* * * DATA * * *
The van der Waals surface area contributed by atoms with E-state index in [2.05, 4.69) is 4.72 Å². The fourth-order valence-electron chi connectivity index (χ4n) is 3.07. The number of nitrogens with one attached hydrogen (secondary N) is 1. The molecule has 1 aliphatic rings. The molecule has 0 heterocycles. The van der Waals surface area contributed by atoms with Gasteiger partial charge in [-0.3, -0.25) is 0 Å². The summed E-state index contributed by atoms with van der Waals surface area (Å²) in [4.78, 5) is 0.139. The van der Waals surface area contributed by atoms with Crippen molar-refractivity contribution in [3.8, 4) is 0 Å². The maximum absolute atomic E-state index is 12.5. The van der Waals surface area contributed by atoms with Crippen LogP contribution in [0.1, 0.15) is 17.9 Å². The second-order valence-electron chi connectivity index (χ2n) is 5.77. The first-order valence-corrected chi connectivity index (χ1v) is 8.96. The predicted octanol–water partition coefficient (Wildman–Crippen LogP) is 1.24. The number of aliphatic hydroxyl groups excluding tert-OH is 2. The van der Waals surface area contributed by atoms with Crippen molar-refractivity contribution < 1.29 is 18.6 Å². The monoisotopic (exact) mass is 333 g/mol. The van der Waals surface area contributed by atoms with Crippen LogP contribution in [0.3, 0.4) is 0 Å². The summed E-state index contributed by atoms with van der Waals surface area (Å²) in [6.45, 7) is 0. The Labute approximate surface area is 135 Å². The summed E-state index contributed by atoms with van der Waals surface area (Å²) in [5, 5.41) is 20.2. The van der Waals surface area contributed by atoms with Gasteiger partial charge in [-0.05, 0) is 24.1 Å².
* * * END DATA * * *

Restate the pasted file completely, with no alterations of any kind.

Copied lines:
The van der Waals surface area contributed by atoms with E-state index in [2.05, 4.69) is 4.72 Å². The fourth-order valence-electron chi connectivity index (χ4n) is 3.07. The number of nitrogens with one attached hydrogen (secondary N) is 1. The molecule has 1 aliphatic rings. The molecule has 0 heterocycles. The van der Waals surface area contributed by atoms with Gasteiger partial charge in [-0.3, -0.25) is 0 Å². The summed E-state index contributed by atoms with van der Waals surface area (Å²) in [4.78, 5) is 0.139. The van der Waals surface area contributed by atoms with Crippen molar-refractivity contribution in [3.8, 4) is 0 Å². The maximum absolute atomic E-state index is 12.5. The van der Waals surface area contributed by atoms with Crippen LogP contribution in [0.1, 0.15) is 17.9 Å². The second-order valence-electron chi connectivity index (χ2n) is 5.77. The first-order valence-corrected chi connectivity index (χ1v) is 8.96. The predicted octanol–water partition coefficient (Wildman–Crippen LogP) is 1.24. The number of aliphatic hydroxyl groups excluding tert-OH is 2. The van der Waals surface area contributed by atoms with Crippen molar-refractivity contribution < 1.29 is 18.6 Å². The monoisotopic (exact) mass is 333 g/mol. The van der Waals surface area contributed by atoms with Crippen LogP contribution in [0.3, 0.4) is 0 Å². The summed E-state index contributed by atoms with van der Waals surface area (Å²) in [6.45, 7) is 0. The Labute approximate surface area is 135 Å². The summed E-state index contributed by atoms with van der Waals surface area (Å²) in [5, 5.41) is 20.2. The van der Waals surface area contributed by atoms with Gasteiger partial charge in [-0.05, 0) is 24.1 Å².